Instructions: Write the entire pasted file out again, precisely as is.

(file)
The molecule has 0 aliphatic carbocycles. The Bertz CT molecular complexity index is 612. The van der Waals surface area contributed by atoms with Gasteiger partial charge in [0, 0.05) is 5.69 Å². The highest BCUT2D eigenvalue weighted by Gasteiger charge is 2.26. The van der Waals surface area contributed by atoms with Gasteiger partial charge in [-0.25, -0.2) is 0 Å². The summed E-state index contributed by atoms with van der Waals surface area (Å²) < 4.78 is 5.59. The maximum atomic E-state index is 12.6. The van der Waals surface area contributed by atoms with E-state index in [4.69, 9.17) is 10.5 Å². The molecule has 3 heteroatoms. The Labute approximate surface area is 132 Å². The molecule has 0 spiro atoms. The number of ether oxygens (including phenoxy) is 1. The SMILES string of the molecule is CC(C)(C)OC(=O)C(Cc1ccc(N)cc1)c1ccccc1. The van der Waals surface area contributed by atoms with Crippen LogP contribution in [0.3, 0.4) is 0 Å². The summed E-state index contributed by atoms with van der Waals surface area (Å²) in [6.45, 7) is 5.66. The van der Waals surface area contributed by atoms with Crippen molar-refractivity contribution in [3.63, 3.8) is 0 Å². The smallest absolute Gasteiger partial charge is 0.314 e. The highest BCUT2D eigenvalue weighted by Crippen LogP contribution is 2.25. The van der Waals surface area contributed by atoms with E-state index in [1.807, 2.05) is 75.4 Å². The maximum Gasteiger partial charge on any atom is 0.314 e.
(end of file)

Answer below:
The molecule has 0 aliphatic carbocycles. The Bertz CT molecular complexity index is 612. The van der Waals surface area contributed by atoms with Gasteiger partial charge in [0, 0.05) is 5.69 Å². The highest BCUT2D eigenvalue weighted by Gasteiger charge is 2.26. The van der Waals surface area contributed by atoms with Gasteiger partial charge in [-0.25, -0.2) is 0 Å². The summed E-state index contributed by atoms with van der Waals surface area (Å²) < 4.78 is 5.59. The maximum atomic E-state index is 12.6. The van der Waals surface area contributed by atoms with E-state index in [4.69, 9.17) is 10.5 Å². The molecule has 3 heteroatoms. The Labute approximate surface area is 132 Å². The molecule has 0 spiro atoms. The number of ether oxygens (including phenoxy) is 1. The SMILES string of the molecule is CC(C)(C)OC(=O)C(Cc1ccc(N)cc1)c1ccccc1. The van der Waals surface area contributed by atoms with Crippen LogP contribution in [0.3, 0.4) is 0 Å². The summed E-state index contributed by atoms with van der Waals surface area (Å²) in [6.45, 7) is 5.66. The van der Waals surface area contributed by atoms with Crippen molar-refractivity contribution in [3.63, 3.8) is 0 Å². The smallest absolute Gasteiger partial charge is 0.314 e. The highest BCUT2D eigenvalue weighted by Crippen LogP contribution is 2.25. The van der Waals surface area contributed by atoms with E-state index in [1.807, 2.05) is 75.4 Å². The maximum Gasteiger partial charge on any atom is 0.314 e.